Sixteen-year-old Ethan is a lonely and beaten-up teenager, living in a small village in Switzerland. He is disconnected from his parents, hates his life, and escapes in his hidden dream world – the old ruins. One day, he gets a mysterious invitation to join what seems to be an educational train built to create ‘new world leaders’. Ethan reluctantly accepts.
From the moment he steps on the StudyTrain, something happens to him. He meets people he admired and likes, and that like him! Lord Althulos, guardian of the train and headmaster of the school, is the father figure Ethan never had. All seems peacefully and quietly going his way, as if the odds have turned.
Pretty soon, Ethan discovers the wonders of the 500-year old train. The Delivery Room in particular, where all the knowledge of the world and of all the previous students-now-world-leaders is saved, opens Ethan’s eyes.
What I would say:
As a first, I've given this book two ratings. I realise this might seem bizarre because I've given it a rating for my appreciation of the book that is line with other books I have read and enjoyed recently. However, objectively, this book is aimed at someone slightly younger and I didn't want to give the impression that this book wouldn't be great for them or that I didn't enjoy it. Obviously this is where the old rating system is somewhat flawed because a reviewer could always say "It's a 1 from me but I'm sure other people might think it's a 5...". So I shall explain...
The premise of this story is not too dissimilar to Harry Potter in that Ethan is marginalised and lost before being taken to a magical education establishment and taken under the wing of a benevolent 500-year-old (and please don't crucify me for not knowing how old Dumbledore is!). While the comparison is an obvious one, the book is distinct enough that it doesn't feel like an imitation, just nicely reminiscent.
The good vs. evil theme is as prevalent as ever but what is rather unique for a book aimed at a teenage audience (I think...) about this book is that this time-old battle is waged within one character (Ethan) as he tries to decide whether to use his newly discovered powers for good or to succumb to the Dark Fire Inside. The Untouchables attempting to lead Ethan astray lend a much needed darkness to the book and break up the Malory-Towers-esque boarding school feel brilliantly. It was probably the bad guys that actually drove the story on so quickly and so well! One minor point was that Ethan himself could be a tad petulant but that will probably resonate perfectly with an angsty youth!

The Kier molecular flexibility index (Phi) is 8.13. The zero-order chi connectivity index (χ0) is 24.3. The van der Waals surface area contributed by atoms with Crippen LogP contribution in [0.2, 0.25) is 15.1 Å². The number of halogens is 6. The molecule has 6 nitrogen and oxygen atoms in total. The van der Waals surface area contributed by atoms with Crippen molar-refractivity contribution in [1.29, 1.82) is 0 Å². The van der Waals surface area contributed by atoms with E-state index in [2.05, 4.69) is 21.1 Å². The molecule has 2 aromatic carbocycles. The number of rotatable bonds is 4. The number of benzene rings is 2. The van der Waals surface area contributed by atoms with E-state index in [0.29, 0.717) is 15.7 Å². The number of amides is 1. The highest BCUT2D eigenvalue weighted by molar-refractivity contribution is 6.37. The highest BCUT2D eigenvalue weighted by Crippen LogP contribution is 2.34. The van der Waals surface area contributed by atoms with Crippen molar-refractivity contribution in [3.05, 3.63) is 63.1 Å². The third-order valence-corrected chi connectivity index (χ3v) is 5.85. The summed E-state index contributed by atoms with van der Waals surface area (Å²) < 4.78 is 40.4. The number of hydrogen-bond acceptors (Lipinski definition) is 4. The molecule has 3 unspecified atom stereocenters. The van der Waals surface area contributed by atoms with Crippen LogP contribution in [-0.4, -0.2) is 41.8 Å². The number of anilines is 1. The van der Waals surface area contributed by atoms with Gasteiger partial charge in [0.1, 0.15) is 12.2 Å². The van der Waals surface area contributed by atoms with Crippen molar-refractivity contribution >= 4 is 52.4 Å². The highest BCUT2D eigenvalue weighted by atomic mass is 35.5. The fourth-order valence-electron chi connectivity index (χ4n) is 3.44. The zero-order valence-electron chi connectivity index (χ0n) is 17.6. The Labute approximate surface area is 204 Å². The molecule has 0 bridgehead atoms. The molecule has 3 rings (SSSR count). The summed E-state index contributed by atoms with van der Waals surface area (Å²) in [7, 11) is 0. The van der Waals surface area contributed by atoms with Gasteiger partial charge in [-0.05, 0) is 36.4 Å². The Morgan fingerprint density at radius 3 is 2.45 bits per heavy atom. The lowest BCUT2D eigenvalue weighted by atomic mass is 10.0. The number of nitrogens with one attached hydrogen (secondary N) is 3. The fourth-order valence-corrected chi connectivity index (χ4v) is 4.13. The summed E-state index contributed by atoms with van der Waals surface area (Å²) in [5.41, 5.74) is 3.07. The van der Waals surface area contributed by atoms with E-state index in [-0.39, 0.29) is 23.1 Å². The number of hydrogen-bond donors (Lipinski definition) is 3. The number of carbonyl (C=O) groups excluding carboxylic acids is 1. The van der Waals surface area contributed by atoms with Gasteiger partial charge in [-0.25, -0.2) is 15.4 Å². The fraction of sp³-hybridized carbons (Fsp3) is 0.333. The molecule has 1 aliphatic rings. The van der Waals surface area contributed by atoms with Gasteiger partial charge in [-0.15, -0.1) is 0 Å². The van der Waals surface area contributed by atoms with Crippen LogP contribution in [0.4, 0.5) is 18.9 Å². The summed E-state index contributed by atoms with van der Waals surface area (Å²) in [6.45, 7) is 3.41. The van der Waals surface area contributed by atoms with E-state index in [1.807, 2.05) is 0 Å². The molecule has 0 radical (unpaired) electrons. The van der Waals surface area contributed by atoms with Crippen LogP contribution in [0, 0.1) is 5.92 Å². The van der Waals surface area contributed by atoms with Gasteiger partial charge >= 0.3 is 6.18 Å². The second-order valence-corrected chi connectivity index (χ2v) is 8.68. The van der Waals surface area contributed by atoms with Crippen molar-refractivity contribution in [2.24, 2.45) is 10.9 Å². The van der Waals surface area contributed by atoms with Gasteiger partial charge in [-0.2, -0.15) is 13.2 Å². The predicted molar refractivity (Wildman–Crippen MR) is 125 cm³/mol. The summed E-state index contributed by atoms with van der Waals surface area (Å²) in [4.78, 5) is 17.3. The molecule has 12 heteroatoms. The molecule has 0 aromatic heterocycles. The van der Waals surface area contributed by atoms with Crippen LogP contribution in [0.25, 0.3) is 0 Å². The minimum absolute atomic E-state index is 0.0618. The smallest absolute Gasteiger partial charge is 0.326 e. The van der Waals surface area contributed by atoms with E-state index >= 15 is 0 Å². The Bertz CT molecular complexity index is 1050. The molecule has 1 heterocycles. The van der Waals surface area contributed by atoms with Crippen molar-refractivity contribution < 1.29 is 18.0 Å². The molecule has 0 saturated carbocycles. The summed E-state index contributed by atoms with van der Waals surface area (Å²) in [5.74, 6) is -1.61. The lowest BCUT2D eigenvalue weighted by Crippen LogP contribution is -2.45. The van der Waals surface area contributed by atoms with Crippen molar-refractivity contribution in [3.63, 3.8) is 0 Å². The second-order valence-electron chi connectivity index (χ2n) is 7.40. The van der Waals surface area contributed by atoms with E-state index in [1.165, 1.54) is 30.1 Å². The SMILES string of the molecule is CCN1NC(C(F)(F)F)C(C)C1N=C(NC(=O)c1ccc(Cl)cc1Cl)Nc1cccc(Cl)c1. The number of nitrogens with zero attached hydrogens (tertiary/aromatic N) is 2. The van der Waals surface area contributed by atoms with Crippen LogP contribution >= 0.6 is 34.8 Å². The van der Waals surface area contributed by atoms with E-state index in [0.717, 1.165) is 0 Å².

My favourite thing about the book was that, as with HP, the book implies that all this could be going on right under our very noses (or indeed above our very heads) and is perfectly lovely in all its magicality. The StudyTrain also takes credit for the successes of a host of historical figures, Martin Luther King Jr by way of example, and educates the 'chosen' in becoming such great political inspirations and leaders. I really enjoyed that aspect although I'm sure conspiracy theorists would have a field day!
The book is complete as an isolated novel but obviously leaves the way clear for one or more sequels. I would probably pick the sequels up since the book really didn't take very long to read but, as I said, I'd be more likely to buy them for an unsuspecting teenager and then force them to tell me all about it....vicarious reading is ok, right?
Overall: This is a light read that I would definitely recommend to a teenager (if I knew any well enough!) - it's fun and full of action and intrigue and great for a "light bite".